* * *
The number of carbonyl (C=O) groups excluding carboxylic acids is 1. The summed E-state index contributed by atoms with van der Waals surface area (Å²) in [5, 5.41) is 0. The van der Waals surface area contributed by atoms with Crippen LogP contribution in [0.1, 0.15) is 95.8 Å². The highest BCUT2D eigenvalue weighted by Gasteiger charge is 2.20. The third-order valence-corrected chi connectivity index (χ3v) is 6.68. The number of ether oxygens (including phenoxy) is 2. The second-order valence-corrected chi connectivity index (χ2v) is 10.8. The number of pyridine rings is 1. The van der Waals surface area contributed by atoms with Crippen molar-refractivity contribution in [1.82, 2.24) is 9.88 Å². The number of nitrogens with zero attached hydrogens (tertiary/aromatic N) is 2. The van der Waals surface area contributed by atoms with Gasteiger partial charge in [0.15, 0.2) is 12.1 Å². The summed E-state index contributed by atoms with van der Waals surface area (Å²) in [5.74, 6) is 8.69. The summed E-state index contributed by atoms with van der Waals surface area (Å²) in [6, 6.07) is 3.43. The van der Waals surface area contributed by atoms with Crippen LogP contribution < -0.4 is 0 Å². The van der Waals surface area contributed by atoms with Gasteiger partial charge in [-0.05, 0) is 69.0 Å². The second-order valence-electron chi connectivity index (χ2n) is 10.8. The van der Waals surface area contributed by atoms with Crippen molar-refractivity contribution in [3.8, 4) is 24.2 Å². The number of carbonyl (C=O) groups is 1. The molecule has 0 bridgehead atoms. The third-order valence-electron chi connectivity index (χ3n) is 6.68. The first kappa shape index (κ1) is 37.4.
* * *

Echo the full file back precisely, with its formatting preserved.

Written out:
The number of carbonyl (C=O) groups excluding carboxylic acids is 1. The summed E-state index contributed by atoms with van der Waals surface area (Å²) in [5, 5.41) is 0. The van der Waals surface area contributed by atoms with Crippen LogP contribution in [0.1, 0.15) is 95.8 Å². The highest BCUT2D eigenvalue weighted by Gasteiger charge is 2.20. The third-order valence-corrected chi connectivity index (χ3v) is 6.68. The number of ether oxygens (including phenoxy) is 2. The second-order valence-corrected chi connectivity index (χ2v) is 10.8. The number of pyridine rings is 1. The van der Waals surface area contributed by atoms with Crippen molar-refractivity contribution in [1.82, 2.24) is 9.88 Å². The number of nitrogens with zero attached hydrogens (tertiary/aromatic N) is 2. The van der Waals surface area contributed by atoms with Gasteiger partial charge in [0.15, 0.2) is 12.1 Å². The summed E-state index contributed by atoms with van der Waals surface area (Å²) in [5.74, 6) is 8.69. The summed E-state index contributed by atoms with van der Waals surface area (Å²) in [6, 6.07) is 3.43. The van der Waals surface area contributed by atoms with Crippen LogP contribution < -0.4 is 0 Å². The van der Waals surface area contributed by atoms with Gasteiger partial charge in [-0.05, 0) is 69.0 Å². The second-order valence-electron chi connectivity index (χ2n) is 10.8. The van der Waals surface area contributed by atoms with Crippen molar-refractivity contribution in [3.8, 4) is 24.2 Å². The number of carbonyl (C=O) groups is 1. The molecule has 0 bridgehead atoms. The third-order valence-electron chi connectivity index (χ3n) is 6.68. The first kappa shape index (κ1) is 37.4.